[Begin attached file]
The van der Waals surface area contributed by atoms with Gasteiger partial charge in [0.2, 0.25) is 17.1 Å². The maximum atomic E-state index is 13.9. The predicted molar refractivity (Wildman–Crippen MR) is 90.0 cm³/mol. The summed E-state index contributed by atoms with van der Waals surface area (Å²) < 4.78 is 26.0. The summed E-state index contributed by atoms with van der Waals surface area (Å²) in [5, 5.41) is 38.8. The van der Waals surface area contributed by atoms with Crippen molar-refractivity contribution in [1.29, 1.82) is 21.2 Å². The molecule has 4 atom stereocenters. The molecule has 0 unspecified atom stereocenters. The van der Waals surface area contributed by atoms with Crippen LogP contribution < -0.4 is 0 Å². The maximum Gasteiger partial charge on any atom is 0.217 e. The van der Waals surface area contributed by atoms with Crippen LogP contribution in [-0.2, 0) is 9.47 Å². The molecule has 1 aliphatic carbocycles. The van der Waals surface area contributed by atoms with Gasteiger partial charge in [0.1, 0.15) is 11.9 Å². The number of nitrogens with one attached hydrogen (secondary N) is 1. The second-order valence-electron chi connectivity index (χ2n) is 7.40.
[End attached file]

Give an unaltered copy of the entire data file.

The van der Waals surface area contributed by atoms with Gasteiger partial charge in [0.2, 0.25) is 17.1 Å². The maximum atomic E-state index is 13.9. The predicted molar refractivity (Wildman–Crippen MR) is 90.0 cm³/mol. The summed E-state index contributed by atoms with van der Waals surface area (Å²) < 4.78 is 26.0. The summed E-state index contributed by atoms with van der Waals surface area (Å²) in [5, 5.41) is 38.8. The van der Waals surface area contributed by atoms with Crippen molar-refractivity contribution in [1.29, 1.82) is 21.2 Å². The molecule has 4 atom stereocenters. The molecule has 0 unspecified atom stereocenters. The van der Waals surface area contributed by atoms with Crippen LogP contribution < -0.4 is 0 Å². The maximum Gasteiger partial charge on any atom is 0.217 e. The van der Waals surface area contributed by atoms with Crippen LogP contribution in [-0.2, 0) is 9.47 Å². The molecule has 1 aliphatic carbocycles. The van der Waals surface area contributed by atoms with Gasteiger partial charge in [0.1, 0.15) is 11.9 Å². The number of nitrogens with one attached hydrogen (secondary N) is 1. The second-order valence-electron chi connectivity index (χ2n) is 7.40.